In tailoring their own routes, pilots would rely on cockpit displays to space aircraft closer together during most phases of flight than is currently allowed, regardless of weather. Transportation Secretaryauthority Ray LaHood sees the change as akin to “switching from 1950s-era computer systems to Internet-based networks.”

The projected efficiency and safety improvements also entail important environmental gains. Some of the in-flight traffic changes the FAA envisions are already being deployed and producing benefits.

Another possibility: Phasing out the seemingly endless radio exchanges by pilots, who currently must repeat all instructions back to controllers to ensure they understood them correctly. Instead of a stream of staccato, back-to-back transmissions, digital data links will send instructions and flight plans directly to printers in the cockpit.

The nation’s controllers, in the news lately for dozing off on duty in a spate of incidents, are likely to face sharp cutbacksconflict as a result. Eventually, those left will be relegated primarily to monitoring planes rather than routinely issuing instructions to cockpit crews.destiny

Minor Quibbles

  • the only activity that succeeds by allowing people to drive impromptu routes and ensure their own spacing is called “bumper cars”. There is no precedence, anywhere in the world, for these claims.
  • NextGen promises to increase capacity by reducing separation in some situations, but the constraining factor is runway capacity – which NextGen does not address.
  • The story presents datalinks as an upgrade from radios. Datalinks are radios, they’re just not voice channels. At one time “wireless” referred to Marconi’s invention.
  • Pasztor posed an excellent question, but permitted a soft non-sequitur that wasn’t really an answer.

    How can still-untested technology… guarantee such huge gains? [Because] the FAA seeks nothing less than to turn the traditional relationship between pilots and controllers on its head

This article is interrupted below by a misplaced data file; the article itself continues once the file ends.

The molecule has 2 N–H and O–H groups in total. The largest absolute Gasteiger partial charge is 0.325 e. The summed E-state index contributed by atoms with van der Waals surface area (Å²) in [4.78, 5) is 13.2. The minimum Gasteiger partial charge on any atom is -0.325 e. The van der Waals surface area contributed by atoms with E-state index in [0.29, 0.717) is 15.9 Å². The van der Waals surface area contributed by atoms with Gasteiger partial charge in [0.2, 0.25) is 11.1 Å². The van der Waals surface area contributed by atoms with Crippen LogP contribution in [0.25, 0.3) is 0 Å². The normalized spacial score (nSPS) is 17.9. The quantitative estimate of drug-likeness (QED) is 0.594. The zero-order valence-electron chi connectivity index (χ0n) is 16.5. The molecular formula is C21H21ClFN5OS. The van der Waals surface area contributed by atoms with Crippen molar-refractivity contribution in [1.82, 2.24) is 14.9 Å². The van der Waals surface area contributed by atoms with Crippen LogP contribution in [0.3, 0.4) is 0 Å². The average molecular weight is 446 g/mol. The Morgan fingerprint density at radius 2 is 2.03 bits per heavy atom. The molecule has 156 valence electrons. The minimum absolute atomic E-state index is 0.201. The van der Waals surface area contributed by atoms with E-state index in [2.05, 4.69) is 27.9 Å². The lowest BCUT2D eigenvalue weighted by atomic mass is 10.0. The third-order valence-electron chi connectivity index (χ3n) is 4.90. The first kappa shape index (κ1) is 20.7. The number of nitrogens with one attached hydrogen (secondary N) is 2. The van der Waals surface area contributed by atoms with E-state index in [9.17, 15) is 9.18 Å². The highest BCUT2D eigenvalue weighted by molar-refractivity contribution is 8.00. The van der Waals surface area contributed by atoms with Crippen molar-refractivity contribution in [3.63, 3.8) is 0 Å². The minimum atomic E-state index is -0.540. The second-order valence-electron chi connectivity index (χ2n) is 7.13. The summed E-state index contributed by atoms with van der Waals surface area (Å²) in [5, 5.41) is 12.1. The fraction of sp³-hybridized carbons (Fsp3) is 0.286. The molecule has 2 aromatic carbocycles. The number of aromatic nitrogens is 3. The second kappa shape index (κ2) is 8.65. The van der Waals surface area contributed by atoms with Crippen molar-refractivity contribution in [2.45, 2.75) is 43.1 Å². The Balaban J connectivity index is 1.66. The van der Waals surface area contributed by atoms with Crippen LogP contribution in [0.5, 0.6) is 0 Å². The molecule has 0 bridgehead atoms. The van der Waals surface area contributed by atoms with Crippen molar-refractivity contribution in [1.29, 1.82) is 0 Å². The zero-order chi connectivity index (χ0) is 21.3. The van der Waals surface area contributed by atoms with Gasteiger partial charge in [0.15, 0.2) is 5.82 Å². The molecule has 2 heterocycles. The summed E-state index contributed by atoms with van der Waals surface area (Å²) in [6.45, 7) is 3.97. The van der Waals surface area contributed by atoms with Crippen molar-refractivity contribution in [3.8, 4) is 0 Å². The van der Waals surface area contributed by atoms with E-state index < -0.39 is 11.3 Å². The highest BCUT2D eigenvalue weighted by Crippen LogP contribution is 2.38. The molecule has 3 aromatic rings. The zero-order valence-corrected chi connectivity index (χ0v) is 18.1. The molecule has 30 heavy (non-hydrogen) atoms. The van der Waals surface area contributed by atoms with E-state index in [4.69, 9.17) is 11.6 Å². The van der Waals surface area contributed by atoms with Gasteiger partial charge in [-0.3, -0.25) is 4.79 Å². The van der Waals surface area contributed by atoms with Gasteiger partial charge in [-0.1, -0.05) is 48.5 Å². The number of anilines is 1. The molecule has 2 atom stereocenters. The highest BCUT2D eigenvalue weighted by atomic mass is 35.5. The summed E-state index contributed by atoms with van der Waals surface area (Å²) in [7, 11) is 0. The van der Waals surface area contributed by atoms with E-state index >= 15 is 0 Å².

Follow-Up Quiz

How does the article describe air traffic controllers?
Vulnerable humans
The Ultimate Safety Net
Dozing off on duty
Facing sharp cutbacks
Doomed to a diminished future of monitoring rather than controlling planes
All of the above

Who is advocating NextGen and the changed role of controllers?
      Ray LaHood and Randy Babbitt     

What authorities in this story support industry’s NextGen claims?
Industry Officials
Controllers from around the nation
Ray LaHood and Randy Babbitt

What kind of story is this?
A news story reporting an objective, observable event.
An objective story reporting justified truths
A story of claims backed by evidence
A subjective tale of a possible future involving great fortunes.

Why would this good reporter take industry claims at face value?
   Because public experts  –  LaHood, Babbitt – vouch for them    

Why would Lahood and Babbitt do that?
   Because NextGen was a  (Bush)  Flight Plan Goal before they arrived.    

What conclusion(s) can you draw from this story?

  • Leadership is in the tank for NextGen, and they’re selling a reduced ATC role to the public as a good thing.
  • So much for a Just Culture.
  • We are building a database of controller foibles for people committed to reducing the role of controllers.

If we were king, what would the reporter do next?
If we were king, we would ask Mr. Pasztor to return to the essential question:

How can still-untested technology, dubbed the Next Generation Air Transportation system, guarantee such huge gains?

It’s an excellent question. The answer is: It can’t.   NextGen doesn’t scale. There is no example or evidence to support the success of NextGen’s promised benefits at the scale of the domestic US aviation system.



Salesmen, Shills and Quislings

There are several types of salesmen.

  • There are plain and simple salesmen who overtly try to induce people to exchange money for the product.
  • There are barkers who use crowd psychology to sell the product to individual people
  • There are touts who promote a product without disclosing that they are being paid to do so.
  • There are claques, undeclared cheerleaders placed among the people
  • There are shills, covert salesmen who appear as reliable, independent experts to the unsuspecting people.
  • There are quislings, insiders who perversely sell their people to the product

Extra Credit Fill in the blanks:

                      Robert Poole                                  is a tout.

       The  contractors occupying   our jobs          are claques.

            Russ  Chew  and  Marion   Blakey            are shills.

             Ray  LaHood  and  Randy  Babbitt                are quislings.